The need for an alternate policy regarding euthanasia in Canada is clear. Euthanasia whether we care to acknowledge it or not, still occurs. For many physicians this represents a fundamental dilemma they face in practice and due to the nature of the law they are essentially cut off from any sort of outside debate or expertise. They can even be isolated from the family of their patient in this decision, due to the legal liabilities that accompany euthanasia. This debate needs to be brought out into the open. We need to know about and acknowledge cases of euthanasia, not just the active instances, but also cases of passive euthanasia. Only by decriminalizing it and establishing clear limits for what constitutes abuse of euthanasia can we bring this issue out in the open and have an honest debate around its merits and deficiencies. The current legal system does not allow for this and thus we as Canadians must propose alternate policies to ameliorate this situation.
In a previous blog, we began to discuss Bill C - 407, which was introduced by the Bloc, a potential ally for policy change. Bill C - 407 was the most recent of a string of attempts to amend the Canadian Criminal Code to decriminalize assisted suicide, as long as it was documented and the correct procedures were followed. However, as noted in the entry, there were several problems with the bill. The chief one was that the language of the bill was vague, and the procedures were ill considered. This being said, if these problems were addressed in the bill, the revamped version may serve as a good alternate policy.
These are the issues that need to be addressed in the bill (some of which were covered in the last entry on Bill C - 407):
Who qualifies for euthanasia? This issue has been raised in several posts so far, and is addressed in Bill C - 407 to some extent, however, the eligibility was rather broad. Anyone who had refused appropriate medical treatment to alleviate their suffering was eligible for assisted suicide. This particular position is rather controversial for many Canadians. Many Canadians find this to be rather repugnant and do not condone the killing of individuals who have refused such treatment. This particular point builds on a previous post regarding different countries policies for eligibility for euthanasia and the varying levels of support for those policies. To realistically pass a euthanasia bill in Canada we must consider the varying opinions on eligibility and try to come to some sort of consensus. I believe that the more restrictive policy would be more acceptable to the majority of Canadians.
The issue of consent has not been extensively covered in the bill either. How do we define who is eligible to give consent? The bill stipulates that anyone “lucid” should be able to give consent. However, there were no significant procedures in place to define how we might determine who is “lucid” and who is not. In the legislation enacted in the Netherlands this issue was covered more extensively. As part of the request process an individual is required to undergo extensive psychiatric assessment to determine their level of suffering along with their psychological state. Obviously should any issues arise that may compromise the ability to give consent, the process is put on hold and the relevant issues are examined.
Additionally, according to Bill C - 407, someone could request and obtain euthanasia within approximately two weeks (theoretically, how this would have played out in practice is up for debate). This issue raised much concern from many interests groups in Canada, because the timeline seemed rather rushed. In the Netherlands, the relationship between the consulting physician and the patient requesting suicide has to be rather substantial and reasonably long term. The supervising physician must be extremely familiar with the case, and have had extensive contact with the patient, so that they are completely aware of the situation the patient faces and can make an informed judgement.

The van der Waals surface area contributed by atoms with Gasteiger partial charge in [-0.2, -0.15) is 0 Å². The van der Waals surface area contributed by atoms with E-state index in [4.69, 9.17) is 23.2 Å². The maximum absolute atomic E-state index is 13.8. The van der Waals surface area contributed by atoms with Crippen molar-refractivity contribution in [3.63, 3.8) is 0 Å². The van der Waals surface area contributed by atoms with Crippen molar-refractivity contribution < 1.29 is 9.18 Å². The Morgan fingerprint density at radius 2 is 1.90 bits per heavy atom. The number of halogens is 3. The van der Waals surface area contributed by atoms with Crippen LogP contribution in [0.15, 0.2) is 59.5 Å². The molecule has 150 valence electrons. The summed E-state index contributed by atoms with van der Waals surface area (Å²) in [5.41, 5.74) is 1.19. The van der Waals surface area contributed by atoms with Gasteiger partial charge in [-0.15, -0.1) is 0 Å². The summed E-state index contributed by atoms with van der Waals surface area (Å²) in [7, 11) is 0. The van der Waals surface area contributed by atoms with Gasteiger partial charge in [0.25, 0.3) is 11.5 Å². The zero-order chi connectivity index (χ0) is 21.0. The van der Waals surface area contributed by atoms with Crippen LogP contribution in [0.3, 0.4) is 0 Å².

Bill C - 407 also stipulates that anyone so long as they are supervised by a “medical professional” can help an individual euthanize themselves. Additionally, they leave the definition of medical professional to the provinces to decide. For many advocates of the anti-euthanasia movement this leaves the impression that euthanasia is an unregulated medical practice because literally anyone can do it. While this may not be an accurate impression, it should be addressed in order for the policy to appear workable to the public.
Ironically, the bill also did not mention anything about the methods with which euthanasia should take place. What is the acceptable method with which we can kill someone (a rather controversial question)? Is suffocating someone to death an acceptable way to commit euthanasia? As far fetched as this sounds, many people believe that we should define every aspect of euthanasia, to protect others from its misuse and abuse. After all the word euthanasia (as I am sure we have mentioned) means “good death” and for many people an essential part of a good death is the method by which you were killed.
This is an extremely complex issue and these are just a few of the issues that we need to address in an alternate policy for euthanasia. There are several more issues that will be considered in future posts and we encourage readers should they think of any more to comment and tell us. If you were voting for a bill allowing assisted suicide, how would you want it to be conducted? Who would you allow to be euthanized? What possible issues could arise that might be reasonably prevented or at least addressed in this bill?